You Are Not Alone –

Dec. 17, 2019 – Some in recovery may feel the only way they can cope with the holidays is to completely disconnect and not go to family functions or parties. McGinnis said that’s “a scary place to be.” She adds it’s very common for people to isolate because they don’t want to deal with socializing, but “what we need to be mindful of as a person in recovery is the value of positive social influence.”

She says the answer is to do the opposite of isolating. “I think it’s really important to surround yourself with people who are in recovery and have that strong network,” McGinnis said. That way, when a trigger or something does come up, “you can pick up the phone right away and you have a handful of people that you can call and say, ‘Hey, this is what’s going on. This is how I feel.’ “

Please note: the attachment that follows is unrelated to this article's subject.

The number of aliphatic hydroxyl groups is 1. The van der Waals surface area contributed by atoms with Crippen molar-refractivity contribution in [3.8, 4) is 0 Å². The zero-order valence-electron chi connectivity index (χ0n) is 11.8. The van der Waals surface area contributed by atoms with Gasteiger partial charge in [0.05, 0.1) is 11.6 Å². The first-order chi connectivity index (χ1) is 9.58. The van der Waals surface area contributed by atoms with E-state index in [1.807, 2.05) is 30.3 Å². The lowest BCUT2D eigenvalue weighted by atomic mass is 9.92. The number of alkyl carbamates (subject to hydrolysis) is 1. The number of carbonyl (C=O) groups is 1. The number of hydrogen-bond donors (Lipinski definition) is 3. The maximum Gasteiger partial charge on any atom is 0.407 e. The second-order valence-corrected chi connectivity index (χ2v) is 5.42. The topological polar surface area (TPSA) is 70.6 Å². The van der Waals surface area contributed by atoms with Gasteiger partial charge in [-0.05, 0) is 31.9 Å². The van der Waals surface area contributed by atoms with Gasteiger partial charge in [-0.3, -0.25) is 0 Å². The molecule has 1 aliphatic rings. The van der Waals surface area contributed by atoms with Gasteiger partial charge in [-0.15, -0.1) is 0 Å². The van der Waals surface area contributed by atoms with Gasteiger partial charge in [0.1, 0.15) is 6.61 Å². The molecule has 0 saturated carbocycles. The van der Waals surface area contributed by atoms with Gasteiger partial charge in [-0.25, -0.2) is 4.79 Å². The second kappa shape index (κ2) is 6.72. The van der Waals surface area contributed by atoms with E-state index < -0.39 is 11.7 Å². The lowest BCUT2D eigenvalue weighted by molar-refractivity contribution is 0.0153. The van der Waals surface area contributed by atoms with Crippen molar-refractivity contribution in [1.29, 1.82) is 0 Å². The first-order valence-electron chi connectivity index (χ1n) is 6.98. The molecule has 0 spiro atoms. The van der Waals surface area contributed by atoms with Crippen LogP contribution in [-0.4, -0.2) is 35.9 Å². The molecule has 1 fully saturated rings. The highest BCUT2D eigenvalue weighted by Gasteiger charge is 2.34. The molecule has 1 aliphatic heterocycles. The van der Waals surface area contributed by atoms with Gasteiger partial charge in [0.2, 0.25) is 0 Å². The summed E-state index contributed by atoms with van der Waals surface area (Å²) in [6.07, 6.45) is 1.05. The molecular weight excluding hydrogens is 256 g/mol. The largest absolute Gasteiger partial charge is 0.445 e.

McGinnis believes complete avoidance is also dangerous because it can lead to relapse. “I’m probably going to be in my head, and ultimately think that hey, you know what, no one’s watching. It might be OK for me to go get some eggnog and celebrate tonight,” McGinnis said. McGinnis recommends a tool called Cognitive Behavioral Therapy.

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